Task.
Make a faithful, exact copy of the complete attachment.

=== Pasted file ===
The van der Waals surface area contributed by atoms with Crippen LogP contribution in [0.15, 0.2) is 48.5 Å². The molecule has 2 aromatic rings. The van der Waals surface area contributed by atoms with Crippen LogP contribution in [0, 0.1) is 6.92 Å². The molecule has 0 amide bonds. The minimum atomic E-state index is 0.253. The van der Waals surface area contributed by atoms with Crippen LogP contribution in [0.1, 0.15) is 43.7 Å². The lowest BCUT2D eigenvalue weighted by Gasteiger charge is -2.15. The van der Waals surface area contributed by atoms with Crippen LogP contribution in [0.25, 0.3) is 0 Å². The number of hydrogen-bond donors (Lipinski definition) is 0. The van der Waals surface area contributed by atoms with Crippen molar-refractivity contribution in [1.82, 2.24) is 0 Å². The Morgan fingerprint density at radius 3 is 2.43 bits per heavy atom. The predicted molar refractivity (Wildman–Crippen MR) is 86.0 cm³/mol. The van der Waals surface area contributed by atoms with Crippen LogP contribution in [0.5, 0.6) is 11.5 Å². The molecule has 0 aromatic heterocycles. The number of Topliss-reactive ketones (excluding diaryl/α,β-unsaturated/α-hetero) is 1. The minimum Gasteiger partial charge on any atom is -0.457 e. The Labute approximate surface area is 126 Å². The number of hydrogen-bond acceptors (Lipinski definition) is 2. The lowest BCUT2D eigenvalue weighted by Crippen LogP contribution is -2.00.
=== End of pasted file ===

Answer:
The van der Waals surface area contributed by atoms with Crippen LogP contribution in [0.15, 0.2) is 48.5 Å². The molecule has 2 aromatic rings. The van der Waals surface area contributed by atoms with Crippen LogP contribution in [0, 0.1) is 6.92 Å². The molecule has 0 amide bonds. The minimum atomic E-state index is 0.253. The van der Waals surface area contributed by atoms with Crippen LogP contribution in [0.1, 0.15) is 43.7 Å². The lowest BCUT2D eigenvalue weighted by Gasteiger charge is -2.15. The van der Waals surface area contributed by atoms with Crippen LogP contribution in [0.25, 0.3) is 0 Å². The number of hydrogen-bond donors (Lipinski definition) is 0. The van der Waals surface area contributed by atoms with Crippen molar-refractivity contribution in [1.82, 2.24) is 0 Å². The Morgan fingerprint density at radius 3 is 2.43 bits per heavy atom. The predicted molar refractivity (Wildman–Crippen MR) is 86.0 cm³/mol. The van der Waals surface area contributed by atoms with Crippen LogP contribution in [0.5, 0.6) is 11.5 Å². The molecule has 0 aromatic heterocycles. The number of Topliss-reactive ketones (excluding diaryl/α,β-unsaturated/α-hetero) is 1. The minimum Gasteiger partial charge on any atom is -0.457 e. The Labute approximate surface area is 126 Å². The number of hydrogen-bond acceptors (Lipinski definition) is 2. The lowest BCUT2D eigenvalue weighted by Crippen LogP contribution is -2.00.